For a long time I struggled with religion, having been for the most part unwillingly raised a Roman Catholic. I was barely ten by the time I spotted the inconsistencies and absurdities that belie any and every religion. Ironically it was the zealous teachings and protestations of the Marist Brothers about how and why other religions were wrong that started my own journey to enlightenment.
For a while I tried hedging my bets but it became increasingly plain to me that all religions are man-made and fashioned in such a way as to preserve a certain cultural and social status quo. Man has created God in his own image. The fact that He hates and likes the very same things you do is proof of this.
When I realised I could not accept the dogma that went with being Catholic and when I became old and brave enough to openly admit my apostasy, I decided to call myself a Christian atheist. Who could argue with the philosophy behind “love thy neighbour’ and “Do unto others as you would have them do unto you”? Yet this seemed to confuse or annoy people. They could not see how I could combine the terms “Christian” and atheist” in one sentence. Why not? After all, one could call oneself a Marxist or a Darwinian without feeling a need to deify the author of the philosophy in question.
For a while I was a Freemason, and at the time I rationalised their requirement that I believe in a supreme being by telling myself that the Greater Good of Mankind, or its personification, was a form of supreme being in which I could believe or at least to which I could in good conscience give lip service. Eventually though, I became a lapsed or non-practising Freemason. Apparently, it is said once a Freemason, always a Freemason. I can live with that. I still admire their philosophy and the work they do. As I do the Quakers.
My studies and musings eventually led me to believe that most people (and perhaps all?) need something to believe in if only to get some meaning out of life and to help them cope with its vicissitudes. In this sense, perhaps, God is a necessary personification of natural phenomena that govern the random and arbitrary events of the universe. In the best sense God would be an ideal to which we all could aspire. The sad fact is that far too many humans with personal agendas, character flaws, prejudices and other mental baggage have shaped this potential ideal in their own image.
So it may come as a surprise to some that I have been Ordained. Call me Reverend. Really. I am now officially a Pastor. Please believe me when I tell you that I take this quite as seriously as religion should be taken. I have a certificate of ordination and a letter of good standing which in any civilised country would entitle me to apply for legal recognition to perform the duties of a minister of religion.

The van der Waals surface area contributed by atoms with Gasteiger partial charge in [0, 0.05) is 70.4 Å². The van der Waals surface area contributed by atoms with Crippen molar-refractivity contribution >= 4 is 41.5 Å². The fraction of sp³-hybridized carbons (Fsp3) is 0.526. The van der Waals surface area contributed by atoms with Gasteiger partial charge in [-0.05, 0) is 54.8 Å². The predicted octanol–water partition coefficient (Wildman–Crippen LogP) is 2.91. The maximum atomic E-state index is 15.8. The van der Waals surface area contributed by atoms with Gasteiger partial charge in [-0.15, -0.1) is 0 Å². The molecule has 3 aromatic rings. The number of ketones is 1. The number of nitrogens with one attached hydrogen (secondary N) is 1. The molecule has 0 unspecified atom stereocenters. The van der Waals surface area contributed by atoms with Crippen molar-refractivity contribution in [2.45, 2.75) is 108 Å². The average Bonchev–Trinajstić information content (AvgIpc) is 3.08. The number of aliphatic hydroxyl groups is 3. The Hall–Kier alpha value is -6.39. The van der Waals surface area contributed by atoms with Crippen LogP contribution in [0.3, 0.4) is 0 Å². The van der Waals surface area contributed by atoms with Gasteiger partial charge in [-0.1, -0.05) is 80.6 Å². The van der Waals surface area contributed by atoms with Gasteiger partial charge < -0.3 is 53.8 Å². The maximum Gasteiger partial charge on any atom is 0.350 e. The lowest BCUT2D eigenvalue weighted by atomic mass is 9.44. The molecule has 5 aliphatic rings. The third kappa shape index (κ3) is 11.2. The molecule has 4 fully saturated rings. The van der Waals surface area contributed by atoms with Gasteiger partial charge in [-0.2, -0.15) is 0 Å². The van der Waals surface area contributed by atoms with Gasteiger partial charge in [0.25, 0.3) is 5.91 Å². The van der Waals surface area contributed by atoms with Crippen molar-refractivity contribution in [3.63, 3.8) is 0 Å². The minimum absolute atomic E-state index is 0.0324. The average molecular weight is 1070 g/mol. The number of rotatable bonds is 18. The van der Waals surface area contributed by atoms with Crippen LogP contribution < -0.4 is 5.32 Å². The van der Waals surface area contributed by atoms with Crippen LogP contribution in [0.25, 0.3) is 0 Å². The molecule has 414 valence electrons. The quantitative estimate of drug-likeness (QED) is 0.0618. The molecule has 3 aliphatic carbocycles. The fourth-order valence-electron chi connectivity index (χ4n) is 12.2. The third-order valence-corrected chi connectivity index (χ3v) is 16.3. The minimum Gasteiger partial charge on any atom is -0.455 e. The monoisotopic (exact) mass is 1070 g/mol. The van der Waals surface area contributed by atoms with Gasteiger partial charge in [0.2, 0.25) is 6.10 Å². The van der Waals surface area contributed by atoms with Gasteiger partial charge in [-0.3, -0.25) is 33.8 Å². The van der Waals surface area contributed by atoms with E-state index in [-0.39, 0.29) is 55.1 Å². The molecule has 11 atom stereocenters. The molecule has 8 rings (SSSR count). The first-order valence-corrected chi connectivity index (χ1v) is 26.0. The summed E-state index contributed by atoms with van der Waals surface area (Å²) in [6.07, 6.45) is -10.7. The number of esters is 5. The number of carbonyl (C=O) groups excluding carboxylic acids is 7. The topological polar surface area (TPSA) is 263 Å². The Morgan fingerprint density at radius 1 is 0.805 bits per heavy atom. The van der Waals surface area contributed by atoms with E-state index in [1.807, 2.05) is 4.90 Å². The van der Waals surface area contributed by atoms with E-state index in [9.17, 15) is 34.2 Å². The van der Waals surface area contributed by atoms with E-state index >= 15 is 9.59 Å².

I have found a Deity (or Imaginary Friend if you will) in whom I can believe. In whom I choose to believe.
I choose to believe in my Deity because his Gospel makes sense of the universe as it really is. I support the Church founded in His name because it is based on principles in which I can place complete and utter faith. The admonishments of the founder are more rational than the Ten Commandments and quite definitely encapsulate those wise words of Jesus that I quoted above. In order to become ordained one has to grapple with and come to understand the great Mysteries of his Gospel. There is no examination to pass and no thesis to write. The achievement is one of self realisation. Those who have achieved this enlightenment need only know it within themselves. They then inform the founder of the Church, who will ordain them, receiving a modest fee to cover the associated expenses of printing and delivering a certificate of ordination. Do not even consider suggesting that this is in any way less valid than how any other minister is ordained.
You may choose to mock my beliefs, which is fair enough, as I may certainly choose to mock any or all of yours. However I should like to point out that no one has ever been stoned, raped, murdered, tortured, subjected to inquisition, ethnically cleansed, or burnt alive, crucified, denied their freedom or medical treatment, or the right to love whomever they choose, in the name of the Flying Spaghetti Monster. The worst treatment you can expect from a Pastafarian is a joke at your expense.
My Deity has a greater sense of humour than Uranus, more logic than Xenu, more compassion than Yahweh, more arms than Kali, bigger balls than Thor and is tastier and more nourishing than the Eucharist. Above all being his follower does no harm, brings one some good friends, and as well as providing all the answers to the great Mysteries of life, is a great deal of fun. I carry no burden of sin nor any obligations of worship, other than to be the best and most decent, compassionate human being I can be. That surely is all any rational god should expect?
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